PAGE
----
There are terrorist attacks happening across Britain and Europe. Roger Ferris (Leonardo DiCaprio) is a CIA agent working across the Middle East, in regular communication with a guy back in the US, Ed Hoffman (Russell Crowe). And aside from this, I have no idea what was happening during this film. There were plans being laid and I don’t really know what was happening.
Which is a problem. I had no idea what was going on, I had no connection to the characters, I didn’t care who the good or bad guys were. It was tedious and frustrating. I’d love to hear from anyone who enjoyed this film to know why, because I just don’t get it.
It starts with a huge battle in a wood in Germany. It’s Roman times, and there are shields and arrows and things on fire, and all sorts of stuff. It’s ace. There’s almost fifteen minutes of awesome fighting, with some boring slow-motion bits with dominating, dramatic music. And then they all start talking. Yawn.
Actually, I was well and truly surprised that I enjoyed this film. Years ago, I started watching it and turned it off with disgust. I’m not sure what I was thinking. I certainly don’t think it was worth all the awards that it gained when it was released, but it also was not a total stinker. It’s worth watching it for Joaquin Phoenix alone – he is so magnificently evil as the bad guy. Here’s a bad character that doesn’t set out to be evil, but is thwarted in so many of his attempts to be a great man that he ends up destroying himself.
Surprise yourself – if you, like me, refused to watch this because of the reputation that it has gained in your mind, give it another go. Clear your mind of expectations and just enjoy a good story.
Gladiator won Oscars for Best Picture, Best Actor (Russell Crowe), Best Visual Effects, Best Costume design and Best Sound and was nominated for a further seven Oscars including Best Supporting Actor (Joaquin Pheonix) and Best Director (Ridley Scott).
I recall when this came out earlier in the year, it was panned. Film Fandango, a podcast I listen to from Absolute Radio in the UK totally ripped into it, and listening to their discussion of the appallingness of the film totally put me off watching it. Plus, it’s not my genre – sci fi with some suspense. Most thrillers kill me. But, recently I decided to try to watch all of the films that have been nominated for Oscars – I’ve never done it before, and can’t explain why it matters to me this time, given that I hold little truck for the Oscars.
Prometheus is kind of a prequel to Alien. Set in some future world, a couple of archaeologists find evidence that humans were life forms created by an alien race. They are sent to a particular star system with a crew to try to meet these life forms and get answers. But, once on the planet, things turn awry. There are freaky snake creatures and the man archaeologist gets really sick so they burn him, but he comes back. Then the lady archeologist who had sex with the man archaeologist is now pregnant with some creature, so goes into a weird self-serve surgery capsule and has the creature removed, and after being stapled up, she’s well enough to continue running around the place. It’s totally absurd and annoying and weird.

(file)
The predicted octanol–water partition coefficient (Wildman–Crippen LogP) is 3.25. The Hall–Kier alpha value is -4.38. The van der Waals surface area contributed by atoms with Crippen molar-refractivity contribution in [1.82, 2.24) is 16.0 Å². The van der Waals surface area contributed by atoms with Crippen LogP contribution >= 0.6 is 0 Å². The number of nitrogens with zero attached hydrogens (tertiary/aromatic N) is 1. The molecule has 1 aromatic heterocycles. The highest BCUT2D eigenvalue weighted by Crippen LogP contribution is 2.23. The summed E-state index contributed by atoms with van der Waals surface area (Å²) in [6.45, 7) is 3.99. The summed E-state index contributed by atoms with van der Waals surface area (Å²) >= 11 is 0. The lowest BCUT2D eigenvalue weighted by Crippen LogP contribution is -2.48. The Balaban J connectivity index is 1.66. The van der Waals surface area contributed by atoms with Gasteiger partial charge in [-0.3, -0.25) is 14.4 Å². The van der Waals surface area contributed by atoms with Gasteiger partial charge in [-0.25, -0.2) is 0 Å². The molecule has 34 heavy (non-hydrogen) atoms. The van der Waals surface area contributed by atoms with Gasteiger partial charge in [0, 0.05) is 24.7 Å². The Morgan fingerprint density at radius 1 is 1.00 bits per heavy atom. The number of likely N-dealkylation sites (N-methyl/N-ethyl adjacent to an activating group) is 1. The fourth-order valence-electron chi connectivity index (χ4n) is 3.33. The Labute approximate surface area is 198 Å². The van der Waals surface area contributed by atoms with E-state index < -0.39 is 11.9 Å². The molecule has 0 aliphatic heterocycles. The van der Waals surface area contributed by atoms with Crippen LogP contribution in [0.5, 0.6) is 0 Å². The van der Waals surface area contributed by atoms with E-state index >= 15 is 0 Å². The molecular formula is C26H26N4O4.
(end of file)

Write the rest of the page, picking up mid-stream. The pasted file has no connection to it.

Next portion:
The only thing more absurd than the plot of this film is the fact the Guy Pearce turns up with a crazy amount of make-up on to be the old man who is the founder of the company that owns the ship they are travelling in. Given his brilliant talent and the high standard of his usual films, this is a shock.
Prometheus was nominated for an Oscar for Visual Effects, and that’s fair enough. It might be a crap film, but it looked pretty awesome. It was also nominated for a BAFTA for Special Visual Effects.
When discussing the recent debate regarding new vs old Total Recall, I had a friend point out to me that I wasn’t a fan of science fiction. It’s not necessarily untrue. I’ve recently forced myself to admit that I don’t like Star Wars and I’ve never watched Star trek. And, of course, I didn’t like Total Recall. But then again, I quite liked John Carter, and I am so glad I’ve finally re-watched Blade Runner. What an awesome film!
In a dystopian future, there were robots made in the image of man, finally so close that it is almost impossible to distinguish them. However, after a bloody uprising, the robots or ‘replicants’ were made illegal on Earth. Blade Runners were like cops who were sent out to destroy, or ‘retire’, any replicant that were discovered on the planet. Harrison Ford plays Deckard a Blade Runner who is chasing four rogue replicants but at the same time, an encounter with a replicant who is unaware that she is not human sets him contemplating the morality of what he does.
The version I watched was the 2007 25th Anniversary re-release of the film, which is a version of the director’s cut. This is missing the voiceover from the Deckard character, and I believe the end is possibly different. I can’t imagine what a voiceover would bring – the film really had no need to have anything further clarified.
Harrison Ford is Harrison Ford is Harrison Ford. He’s just great, really. Handsome, strong, and just a delight to watch, especially in his younger days. It was also fabulous to see Darryl Hannah again – she was so wonderful in Kill Bill, but I always wondered how Tarantino thought of casting her. Now I get it. And Rutger Hauer. What a man.